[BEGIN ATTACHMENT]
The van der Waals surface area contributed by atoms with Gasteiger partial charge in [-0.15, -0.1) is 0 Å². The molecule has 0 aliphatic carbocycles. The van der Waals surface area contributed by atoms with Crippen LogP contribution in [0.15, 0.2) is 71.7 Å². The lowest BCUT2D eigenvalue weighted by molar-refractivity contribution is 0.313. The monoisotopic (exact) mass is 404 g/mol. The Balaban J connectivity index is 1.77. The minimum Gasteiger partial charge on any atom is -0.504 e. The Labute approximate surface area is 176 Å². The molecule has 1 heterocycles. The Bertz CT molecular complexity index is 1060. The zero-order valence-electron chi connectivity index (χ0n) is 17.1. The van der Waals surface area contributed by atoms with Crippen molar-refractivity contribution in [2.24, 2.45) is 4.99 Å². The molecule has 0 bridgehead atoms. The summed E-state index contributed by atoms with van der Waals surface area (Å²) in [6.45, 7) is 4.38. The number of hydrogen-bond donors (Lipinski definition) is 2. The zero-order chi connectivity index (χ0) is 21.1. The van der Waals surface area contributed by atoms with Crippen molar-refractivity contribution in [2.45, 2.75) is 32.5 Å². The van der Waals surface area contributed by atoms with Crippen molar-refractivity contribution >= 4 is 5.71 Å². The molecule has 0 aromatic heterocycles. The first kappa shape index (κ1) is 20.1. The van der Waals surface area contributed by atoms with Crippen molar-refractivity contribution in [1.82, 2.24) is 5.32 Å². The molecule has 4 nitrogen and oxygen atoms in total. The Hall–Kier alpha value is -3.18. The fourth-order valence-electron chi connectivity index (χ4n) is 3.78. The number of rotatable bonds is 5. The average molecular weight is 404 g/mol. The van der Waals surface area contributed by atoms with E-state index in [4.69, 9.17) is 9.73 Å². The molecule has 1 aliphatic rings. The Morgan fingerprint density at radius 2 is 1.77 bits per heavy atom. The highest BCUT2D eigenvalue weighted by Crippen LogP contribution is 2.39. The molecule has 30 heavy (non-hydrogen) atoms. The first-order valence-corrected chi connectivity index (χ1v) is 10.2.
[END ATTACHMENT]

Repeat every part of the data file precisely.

The van der Waals surface area contributed by atoms with Gasteiger partial charge in [-0.15, -0.1) is 0 Å². The molecule has 0 aliphatic carbocycles. The van der Waals surface area contributed by atoms with Crippen LogP contribution in [0.15, 0.2) is 71.7 Å². The lowest BCUT2D eigenvalue weighted by molar-refractivity contribution is 0.313. The monoisotopic (exact) mass is 404 g/mol. The Balaban J connectivity index is 1.77. The minimum Gasteiger partial charge on any atom is -0.504 e. The Labute approximate surface area is 176 Å². The molecule has 1 heterocycles. The Bertz CT molecular complexity index is 1060. The zero-order valence-electron chi connectivity index (χ0n) is 17.1. The van der Waals surface area contributed by atoms with Crippen molar-refractivity contribution in [2.24, 2.45) is 4.99 Å². The molecule has 0 bridgehead atoms. The summed E-state index contributed by atoms with van der Waals surface area (Å²) in [6.45, 7) is 4.38. The number of hydrogen-bond donors (Lipinski definition) is 2. The zero-order chi connectivity index (χ0) is 21.1. The van der Waals surface area contributed by atoms with Crippen molar-refractivity contribution in [2.45, 2.75) is 32.5 Å². The van der Waals surface area contributed by atoms with Crippen molar-refractivity contribution >= 4 is 5.71 Å². The molecule has 0 aromatic heterocycles. The first kappa shape index (κ1) is 20.1. The van der Waals surface area contributed by atoms with Crippen molar-refractivity contribution in [1.82, 2.24) is 5.32 Å². The molecule has 4 nitrogen and oxygen atoms in total. The Hall–Kier alpha value is -3.18. The fourth-order valence-electron chi connectivity index (χ4n) is 3.78. The number of rotatable bonds is 5. The average molecular weight is 404 g/mol. The van der Waals surface area contributed by atoms with E-state index in [4.69, 9.17) is 9.73 Å². The molecule has 1 aliphatic rings. The Morgan fingerprint density at radius 2 is 1.77 bits per heavy atom. The highest BCUT2D eigenvalue weighted by Crippen LogP contribution is 2.39. The molecule has 30 heavy (non-hydrogen) atoms. The first-order valence-corrected chi connectivity index (χ1v) is 10.2.